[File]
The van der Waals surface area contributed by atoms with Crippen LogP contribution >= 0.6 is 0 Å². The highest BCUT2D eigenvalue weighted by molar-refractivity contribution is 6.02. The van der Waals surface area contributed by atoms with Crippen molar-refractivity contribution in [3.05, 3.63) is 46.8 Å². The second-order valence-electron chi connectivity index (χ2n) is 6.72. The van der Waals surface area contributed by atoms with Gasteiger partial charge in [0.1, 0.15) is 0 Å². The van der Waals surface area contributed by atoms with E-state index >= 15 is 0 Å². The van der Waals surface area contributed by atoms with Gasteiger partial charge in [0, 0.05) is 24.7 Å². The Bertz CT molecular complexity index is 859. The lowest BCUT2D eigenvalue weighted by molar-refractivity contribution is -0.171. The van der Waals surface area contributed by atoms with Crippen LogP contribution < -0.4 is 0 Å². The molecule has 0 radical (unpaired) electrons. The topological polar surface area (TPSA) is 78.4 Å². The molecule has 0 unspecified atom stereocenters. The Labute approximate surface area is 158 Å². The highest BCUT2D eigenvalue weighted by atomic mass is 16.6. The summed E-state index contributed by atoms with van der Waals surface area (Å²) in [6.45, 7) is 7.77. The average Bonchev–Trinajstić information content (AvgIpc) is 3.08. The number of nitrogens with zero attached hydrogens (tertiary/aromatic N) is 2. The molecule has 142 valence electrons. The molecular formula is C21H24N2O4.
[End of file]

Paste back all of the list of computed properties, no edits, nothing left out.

The van der Waals surface area contributed by atoms with Crippen LogP contribution >= 0.6 is 0 Å². The highest BCUT2D eigenvalue weighted by molar-refractivity contribution is 6.02. The van der Waals surface area contributed by atoms with Crippen molar-refractivity contribution in [3.05, 3.63) is 46.8 Å². The second-order valence-electron chi connectivity index (χ2n) is 6.72. The van der Waals surface area contributed by atoms with Gasteiger partial charge in [0.1, 0.15) is 0 Å². The van der Waals surface area contributed by atoms with E-state index >= 15 is 0 Å². The van der Waals surface area contributed by atoms with Gasteiger partial charge in [0, 0.05) is 24.7 Å². The Bertz CT molecular complexity index is 859. The lowest BCUT2D eigenvalue weighted by molar-refractivity contribution is -0.171. The van der Waals surface area contributed by atoms with Crippen LogP contribution < -0.4 is 0 Å². The molecule has 0 radical (unpaired) electrons. The topological polar surface area (TPSA) is 78.4 Å². The molecule has 0 unspecified atom stereocenters. The Labute approximate surface area is 158 Å². The highest BCUT2D eigenvalue weighted by atomic mass is 16.6. The summed E-state index contributed by atoms with van der Waals surface area (Å²) in [6.45, 7) is 7.77. The average Bonchev–Trinajstić information content (AvgIpc) is 3.08. The number of nitrogens with zero attached hydrogens (tertiary/aromatic N) is 2. The molecule has 142 valence electrons. The molecular formula is C21H24N2O4.